I’ve been a little obsessed lately. Not in a bad way, but in a very good way. The planning of the Rocket Fox series has helped, in a large way, stir my interest in something I hadn’t thought of in a long, long time.
I’m obsessed with space.
Some might think it’s that vast emptiness of nothing, but I see it more as the opportunity to explore. That exploration either comes in the form of books or television series or movies. Even video games and art. Some of the greatest pieces of art come in the form of starscapes.
Some of those images are either composites of the Hubble telescope or images from the mind of an artist who has an idea of what some distant galaxy might look like.
Of course, there’s also been a renewed interest in watching television again. I’d grown really tired of television lately. Nothing had really piqued my interest. There was Battlestar Galactica, if only because I remember watching it as a kid, and I’ve been watching that a little bit. But I’ve also been watching a lot of the different Star Trek series. Deep Space Nine, Voyager, Enterprise. Even a few of the movies, including the most recent one.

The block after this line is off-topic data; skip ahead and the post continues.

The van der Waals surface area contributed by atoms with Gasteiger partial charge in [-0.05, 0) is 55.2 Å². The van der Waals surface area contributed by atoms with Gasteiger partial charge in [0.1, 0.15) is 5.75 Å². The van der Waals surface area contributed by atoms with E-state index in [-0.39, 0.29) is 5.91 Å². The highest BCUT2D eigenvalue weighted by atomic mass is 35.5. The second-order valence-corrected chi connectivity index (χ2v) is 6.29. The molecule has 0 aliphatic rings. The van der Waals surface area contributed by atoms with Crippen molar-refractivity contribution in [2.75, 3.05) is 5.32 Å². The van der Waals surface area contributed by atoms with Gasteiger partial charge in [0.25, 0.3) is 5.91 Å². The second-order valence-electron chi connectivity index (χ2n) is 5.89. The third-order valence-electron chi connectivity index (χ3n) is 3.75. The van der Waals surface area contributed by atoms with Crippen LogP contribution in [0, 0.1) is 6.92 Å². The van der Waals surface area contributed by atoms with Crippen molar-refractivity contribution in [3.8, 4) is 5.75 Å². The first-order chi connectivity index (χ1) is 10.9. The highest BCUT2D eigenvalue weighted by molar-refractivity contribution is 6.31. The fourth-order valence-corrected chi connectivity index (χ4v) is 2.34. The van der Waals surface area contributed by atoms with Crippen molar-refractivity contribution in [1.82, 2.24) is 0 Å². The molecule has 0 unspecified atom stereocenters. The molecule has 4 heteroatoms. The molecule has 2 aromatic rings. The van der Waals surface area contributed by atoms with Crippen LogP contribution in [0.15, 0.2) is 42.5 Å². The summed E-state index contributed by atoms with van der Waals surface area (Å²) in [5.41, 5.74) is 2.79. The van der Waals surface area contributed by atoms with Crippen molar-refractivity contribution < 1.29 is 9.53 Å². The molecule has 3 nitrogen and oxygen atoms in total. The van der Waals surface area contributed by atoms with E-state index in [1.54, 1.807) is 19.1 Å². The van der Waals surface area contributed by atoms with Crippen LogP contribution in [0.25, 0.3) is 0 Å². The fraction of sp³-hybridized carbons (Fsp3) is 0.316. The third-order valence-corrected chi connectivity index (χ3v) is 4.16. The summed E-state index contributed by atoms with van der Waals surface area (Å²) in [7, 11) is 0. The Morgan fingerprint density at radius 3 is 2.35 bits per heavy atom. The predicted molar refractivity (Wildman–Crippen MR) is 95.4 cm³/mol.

There has also been video games, two of which include Star Trek Online (it is amazing to pilot a starship through the far reaches of the galaxy and explore) and Bioware’s Mass Effect Series. The soundtrack for the latter I find incredibly amazing, and it’s actually helped me with my own writing. Especially with Rocket Fox.
Champions Online has been helpful as well, if only to add a piece to that science fiction aspect. There is a hideout in the game that places your characters on a moon base which is well crafted and looks as though they’ll be adding to it in the near future.
This has also been giving me a little bit of hope. Hope for the future. Space exploration can be seen that way, because it’s the last great frontier of exploration. What’s out there, exactly? Well, we know what some of it looks like, but we don’t know everything about it. It is interesting to note that some recent discoveries, whether technology or announcements by NASA, were sort of predicted by science fiction.
Data pads in Star Trek look at lot like Kindles, Nooks and iPads now. A planet discovered by NASA’s Kepler Telescope looks similar to Earth like conditions, and is described in a way similar to a description of a planet in Douglas Adams‘ Hitchhiker’s Guide to the Galaxy.